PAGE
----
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A California District Court Holds that Defendant’s Proof of Amount in Controversy Falls Short of Both the Preponderance of the Evidence and the Legal Certainty Standards

In Naranjo v. General Nutrition Corp., No. C 12-01680, 2012 U.S. Dist. Lexis 80602 (N.D. Cal. June 11, 2012) the plaintiff filed a putative class action for the defendant’s alleged violation of California’s wage-and-hour laws.  The prayer for relief did not contain the amount in controversy, but the complaint contained the following statement:  [T]he individual claims of Plaintiff Naranjo and the members of the Class and Subclass as defined herein, including each putative Class Member’s pro-rata share of the attorneys’ fees and all other requested relief, are under the $75,000 jurisdictional threshold for federal court, and the aggregate claims, including attorneys’ fees and all other requested relief, are less than the $5 million required to establish federal jurisdiction under the Class Action Fairness Act of 2005.”  The defendant removed the case pursuant to CAFA, alleging that the amount in controversy exceeded $5 million.  The Notice of Removal was supported by the declaration of a company human resources generalist who provided a detailed calculation of the amount of damages based upon the allegations in the complaint.  She concluded that the amount placed in controversy by the plaintiff’s allegations was at least $6.8 million.

The plaintiff moved to remand the action to state court and the parties disputed what burden of proof the defendant had to satisfy in order to establish CAFA’s amount in controversy.  The court noted that the Ninth Circuit follows three different burdens of proof.  First, there is a presumption that CAFA’s jurisdictional amount has been satisfied if the complaint contains damages allegations above CAFA’s jurisdictional threshold, unless it appears to a legal certainty that the claim is lower than that amount.  Second, if the amount in controversy is not clear from the face of the complaint, the removing party must show by a preponderance of the evidence that CAFA’s amount in controversy has been met.  Finally, if the plaintiff specifically pleads that the amount of damages sought is less than the jurisdictional requirement, then the removing party must prove to a legal certainty that CAFA’s amount in controversy has been met. 

The defendant argued that the preponderance of the evidence standard should apply pursuant to Guglielmino v. McKee Foods, Corp., 506 F.3d 696 (9th Cir. 2007).  In Guglielmino, the plaintiff included a statement in the complaint that the damages plus the value of the injunctive relief sought were below the jurisdictional minimum, but the plaintiff also sought attorneys’ fees and penalties and the complaint did not state that the “total dollar amount in controversy” was below the required jurisdictional amount. The Ninth Circuit followed the preponderance of the evidence standard.  The defendant in Naranjo argued that like Guglielmino, the instant case involved no mention of a total dollar amount in controversy in the prayer for relief and the plaintiff sought injunctive and statutory relief, including penalties so the preponderance of the evidence standard should apply.  The district court disagreed.   First, it observed that the disclaimer does not need to appear in the prayer for relief in order to be effective.  What matters is that the complaint be unambiguous as to the value of the relief sought.  Second, the plaintiff in the instant action did not omit categories of relief sought from her statement as to the amount in controversy. Instead she made it clear that “the aggregate claims, including attorneys’ fees and all other requested relief” were less than the $5 million.  Thus the legal certainty burden of proof followed in Loudermilk v. U.S. Bank National Assoc., 479 F.3d 994 (9th Cir. 2007) applied.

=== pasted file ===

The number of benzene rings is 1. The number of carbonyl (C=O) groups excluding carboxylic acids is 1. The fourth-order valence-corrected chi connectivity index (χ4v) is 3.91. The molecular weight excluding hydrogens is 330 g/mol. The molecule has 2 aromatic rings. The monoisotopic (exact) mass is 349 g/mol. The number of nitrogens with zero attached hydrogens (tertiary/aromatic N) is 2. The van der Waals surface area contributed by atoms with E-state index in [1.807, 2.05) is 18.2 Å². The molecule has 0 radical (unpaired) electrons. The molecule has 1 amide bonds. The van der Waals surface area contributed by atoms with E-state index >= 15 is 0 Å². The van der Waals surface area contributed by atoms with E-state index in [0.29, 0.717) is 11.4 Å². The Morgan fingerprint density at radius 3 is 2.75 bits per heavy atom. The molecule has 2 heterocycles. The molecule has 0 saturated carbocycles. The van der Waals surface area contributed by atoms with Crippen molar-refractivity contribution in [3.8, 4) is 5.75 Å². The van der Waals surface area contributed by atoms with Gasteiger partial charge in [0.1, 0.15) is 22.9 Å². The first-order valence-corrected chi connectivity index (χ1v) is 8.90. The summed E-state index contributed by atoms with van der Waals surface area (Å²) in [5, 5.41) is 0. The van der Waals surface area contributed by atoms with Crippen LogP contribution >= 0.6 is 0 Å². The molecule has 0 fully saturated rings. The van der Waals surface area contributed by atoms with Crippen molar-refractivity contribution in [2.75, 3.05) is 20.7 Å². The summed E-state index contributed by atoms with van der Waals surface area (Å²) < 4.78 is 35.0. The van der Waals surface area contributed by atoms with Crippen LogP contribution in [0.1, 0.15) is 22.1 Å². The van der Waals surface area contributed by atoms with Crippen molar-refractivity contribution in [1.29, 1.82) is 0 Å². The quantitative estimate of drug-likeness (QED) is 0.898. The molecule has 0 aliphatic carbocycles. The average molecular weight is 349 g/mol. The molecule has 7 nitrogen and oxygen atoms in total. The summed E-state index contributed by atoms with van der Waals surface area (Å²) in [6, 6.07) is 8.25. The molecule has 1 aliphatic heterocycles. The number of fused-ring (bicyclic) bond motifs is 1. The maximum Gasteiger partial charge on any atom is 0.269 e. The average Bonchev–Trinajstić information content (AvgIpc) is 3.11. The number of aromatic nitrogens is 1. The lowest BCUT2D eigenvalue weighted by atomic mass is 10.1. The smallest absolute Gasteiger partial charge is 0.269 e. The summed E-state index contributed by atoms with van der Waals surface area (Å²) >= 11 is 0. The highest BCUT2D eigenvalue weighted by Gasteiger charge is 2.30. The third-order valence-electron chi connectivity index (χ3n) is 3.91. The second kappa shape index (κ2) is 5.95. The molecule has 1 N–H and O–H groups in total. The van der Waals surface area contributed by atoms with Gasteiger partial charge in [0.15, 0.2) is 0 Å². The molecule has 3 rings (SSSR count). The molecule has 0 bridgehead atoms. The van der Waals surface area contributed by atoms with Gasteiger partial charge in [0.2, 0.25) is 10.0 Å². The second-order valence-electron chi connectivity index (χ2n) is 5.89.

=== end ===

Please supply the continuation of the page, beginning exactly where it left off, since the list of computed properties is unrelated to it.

Next, the court concluded that the defendant had not proved either to a legal certainty or by a preponderance of the evidence that CAFA’s amount in controversy had been met because the damages calculation contained in the declaration filed by GNC in support of removal was based upon too many unsupported assumptions.  These assumptions included : (1) that each putative class member worked 2.5 hours of overtime pay “every week” when the allegation in the complaint was that the putative class members only worked overtime during “certain workweeks”; (2) that each putative class member claimed failure to provide a proper meal or rest break twice a week, when the allegation in the complaint was that such breaks were “routinely” denied to employees; and (3) that each terminated employee failed to timely receive timely pay wages at separation, when the allegation in the complaint was that GNC consistently failed to pay timely wages at separation. 

© 2022 Dinsmore & Shohl LLP. All rights reserved.National Law Review, Volume II, Number 222
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About this Author

Gabrielle Hils, Complex Litigation Lawyer, Dinsmore, law firm
Partner

Gabrielle Hils’ diverse experience and knowledge of complex litigation, including class action proceedings, has allowed her to guide a variety of clients through the legal labyrinth, ranging from small manufacturers to multinational corporations. With a thorough understanding of multidistrict, class action, and mass tort proceedings, Gabrielle is adept at tailoring her approach to meet the unique needs of her clients. She has developed her skills over many years of service as a lead case management attorney directing pretrial discovery and motion practice in products...

513-977-8175
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